From National to Transnational: Three Generations of South Asian American Women Writers

Authors

  • Asha Sen, University of Wisconsin-Eau Claire, USA

Abstract

This article examines a representative sampling of canonical South Asian American texts –Bharati Mukherjee’s Jasmine (1989), selections from Chitra Divakaruni’s short story collection Arranged Marriage (1986), and two short stories – “When Mr. Pirzada Came to Dine” and “Mrs. Sen’s” – from Jhumpa Lahiri’s Interpreter of Maladies (2000). Although all three authors are increasingly taught within American classrooms, the pedagogical approach to their texts is often framed by binary oppositions that privilege a modern America over a traditional India. By viewing these localised US texts from a transnational perspective, my article disrupts their pre-occupation with an idealised American national identity. As my reading illustrates, it is imperative to foreground the transnational elements in these writers inorder to show how each of their narratives can be read as counter to the hegemony of the overtly national paradigm it appears to uphold.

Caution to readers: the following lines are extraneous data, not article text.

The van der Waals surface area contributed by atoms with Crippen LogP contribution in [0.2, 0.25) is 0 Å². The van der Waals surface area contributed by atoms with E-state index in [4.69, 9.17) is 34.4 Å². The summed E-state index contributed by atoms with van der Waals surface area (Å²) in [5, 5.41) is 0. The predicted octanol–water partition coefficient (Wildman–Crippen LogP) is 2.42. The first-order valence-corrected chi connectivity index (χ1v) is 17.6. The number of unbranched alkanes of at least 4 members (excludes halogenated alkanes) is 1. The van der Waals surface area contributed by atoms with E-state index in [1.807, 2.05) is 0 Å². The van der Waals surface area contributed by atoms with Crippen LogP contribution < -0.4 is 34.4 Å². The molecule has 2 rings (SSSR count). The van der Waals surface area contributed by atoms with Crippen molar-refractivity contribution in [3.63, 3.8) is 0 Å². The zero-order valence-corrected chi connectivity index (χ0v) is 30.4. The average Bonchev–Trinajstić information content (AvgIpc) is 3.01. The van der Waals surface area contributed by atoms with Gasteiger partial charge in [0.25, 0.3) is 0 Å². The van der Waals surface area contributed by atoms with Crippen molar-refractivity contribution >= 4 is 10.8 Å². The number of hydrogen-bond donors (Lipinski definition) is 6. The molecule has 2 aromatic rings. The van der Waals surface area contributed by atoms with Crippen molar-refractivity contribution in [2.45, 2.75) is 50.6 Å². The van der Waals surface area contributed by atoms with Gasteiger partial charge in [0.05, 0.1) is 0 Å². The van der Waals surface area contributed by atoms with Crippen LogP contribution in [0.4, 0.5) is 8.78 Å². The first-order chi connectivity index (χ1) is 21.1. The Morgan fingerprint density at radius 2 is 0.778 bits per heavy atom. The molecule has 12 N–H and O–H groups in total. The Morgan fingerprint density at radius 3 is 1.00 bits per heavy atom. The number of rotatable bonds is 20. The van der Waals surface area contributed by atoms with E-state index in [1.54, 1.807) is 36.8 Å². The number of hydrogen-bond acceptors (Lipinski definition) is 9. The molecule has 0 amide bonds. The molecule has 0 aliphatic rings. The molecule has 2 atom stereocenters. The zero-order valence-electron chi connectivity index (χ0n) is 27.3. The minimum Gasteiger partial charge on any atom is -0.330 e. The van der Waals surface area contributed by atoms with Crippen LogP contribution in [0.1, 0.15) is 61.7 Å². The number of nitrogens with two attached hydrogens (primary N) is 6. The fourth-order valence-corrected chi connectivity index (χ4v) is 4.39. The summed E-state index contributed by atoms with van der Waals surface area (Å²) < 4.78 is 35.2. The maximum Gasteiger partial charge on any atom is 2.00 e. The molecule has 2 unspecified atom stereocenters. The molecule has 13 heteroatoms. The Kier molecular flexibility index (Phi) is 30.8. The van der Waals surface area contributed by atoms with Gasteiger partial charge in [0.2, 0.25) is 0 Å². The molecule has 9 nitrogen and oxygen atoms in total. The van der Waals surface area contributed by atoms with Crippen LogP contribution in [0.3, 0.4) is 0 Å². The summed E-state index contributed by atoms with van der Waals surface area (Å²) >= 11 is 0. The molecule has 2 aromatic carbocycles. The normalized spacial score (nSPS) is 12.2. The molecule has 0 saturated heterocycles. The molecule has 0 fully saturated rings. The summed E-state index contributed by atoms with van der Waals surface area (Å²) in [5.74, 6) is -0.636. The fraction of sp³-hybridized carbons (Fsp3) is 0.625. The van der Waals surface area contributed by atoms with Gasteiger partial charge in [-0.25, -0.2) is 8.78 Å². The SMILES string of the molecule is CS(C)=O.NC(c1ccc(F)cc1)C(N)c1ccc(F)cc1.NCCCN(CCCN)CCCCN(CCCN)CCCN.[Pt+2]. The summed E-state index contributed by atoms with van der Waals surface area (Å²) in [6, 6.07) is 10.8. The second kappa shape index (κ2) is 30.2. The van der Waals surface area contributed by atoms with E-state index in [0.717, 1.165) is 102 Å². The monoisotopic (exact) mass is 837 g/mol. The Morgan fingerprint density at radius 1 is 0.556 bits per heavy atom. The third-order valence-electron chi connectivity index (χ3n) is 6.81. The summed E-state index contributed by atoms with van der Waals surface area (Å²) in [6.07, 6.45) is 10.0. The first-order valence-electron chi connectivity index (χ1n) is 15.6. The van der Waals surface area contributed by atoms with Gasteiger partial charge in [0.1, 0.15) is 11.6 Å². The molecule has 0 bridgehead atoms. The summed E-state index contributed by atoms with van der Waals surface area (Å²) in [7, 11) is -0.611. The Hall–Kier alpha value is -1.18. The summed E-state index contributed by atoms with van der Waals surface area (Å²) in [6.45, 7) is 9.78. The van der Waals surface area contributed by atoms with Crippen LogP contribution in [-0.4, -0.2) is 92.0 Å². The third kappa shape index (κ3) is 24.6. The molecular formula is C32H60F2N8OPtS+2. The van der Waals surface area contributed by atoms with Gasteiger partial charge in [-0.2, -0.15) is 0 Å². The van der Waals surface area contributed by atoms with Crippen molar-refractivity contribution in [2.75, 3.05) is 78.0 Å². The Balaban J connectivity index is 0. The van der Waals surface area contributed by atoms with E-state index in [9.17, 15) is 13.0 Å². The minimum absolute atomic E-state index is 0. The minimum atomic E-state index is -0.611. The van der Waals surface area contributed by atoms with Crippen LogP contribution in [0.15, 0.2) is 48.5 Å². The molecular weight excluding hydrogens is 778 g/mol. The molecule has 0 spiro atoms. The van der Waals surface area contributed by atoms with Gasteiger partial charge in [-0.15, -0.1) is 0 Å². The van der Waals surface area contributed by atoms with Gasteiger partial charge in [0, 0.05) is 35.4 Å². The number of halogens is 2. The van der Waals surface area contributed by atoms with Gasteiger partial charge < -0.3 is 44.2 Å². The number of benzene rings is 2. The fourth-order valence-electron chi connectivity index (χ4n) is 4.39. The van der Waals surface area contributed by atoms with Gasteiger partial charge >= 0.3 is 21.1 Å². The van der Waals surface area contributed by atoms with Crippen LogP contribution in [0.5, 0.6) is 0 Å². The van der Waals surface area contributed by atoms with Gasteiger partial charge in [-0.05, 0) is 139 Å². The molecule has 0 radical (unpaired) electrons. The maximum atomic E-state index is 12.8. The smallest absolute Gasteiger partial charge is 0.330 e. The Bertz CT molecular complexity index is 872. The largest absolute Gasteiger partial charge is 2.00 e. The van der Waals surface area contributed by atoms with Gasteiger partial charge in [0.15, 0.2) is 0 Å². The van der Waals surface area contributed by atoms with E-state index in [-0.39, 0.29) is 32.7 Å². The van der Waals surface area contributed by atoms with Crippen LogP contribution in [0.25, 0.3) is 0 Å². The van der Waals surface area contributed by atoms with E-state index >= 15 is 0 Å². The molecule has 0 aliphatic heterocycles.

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Author Biography

Asha Sen, University of Wisconsin-Eau Claire, USA

Dr. Asha Sen is an Associate Professor of English at the University of Wisconsin-Eau Claire, USA. She teaches
courses in postcolonial, world, and women’s literature and in composition. Dr. Sen has published in a number of
peer-reviewed journals including Kunapipi, South Asian Review, and Passages. Her article “Looking Forward,
Looking Back: Examining Pre-Colonial Identities in Mahesh Dattani’s Dance Like a Man” is forthcoming in Ariel:
A Review of International English Literature.

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Published

2009-06-15

How to Cite

Sen, University of Wisconsin-Eau Claire, USA, A. (2009). From National to Transnational: Three Generations of South Asian American Women Writers. Asiatic: IIUM Journal of English Language and Literature, 3(1), 54-68. Retrieved from https://journals.iium.edu.my/asiatic/index.php/ajell/article/view/546

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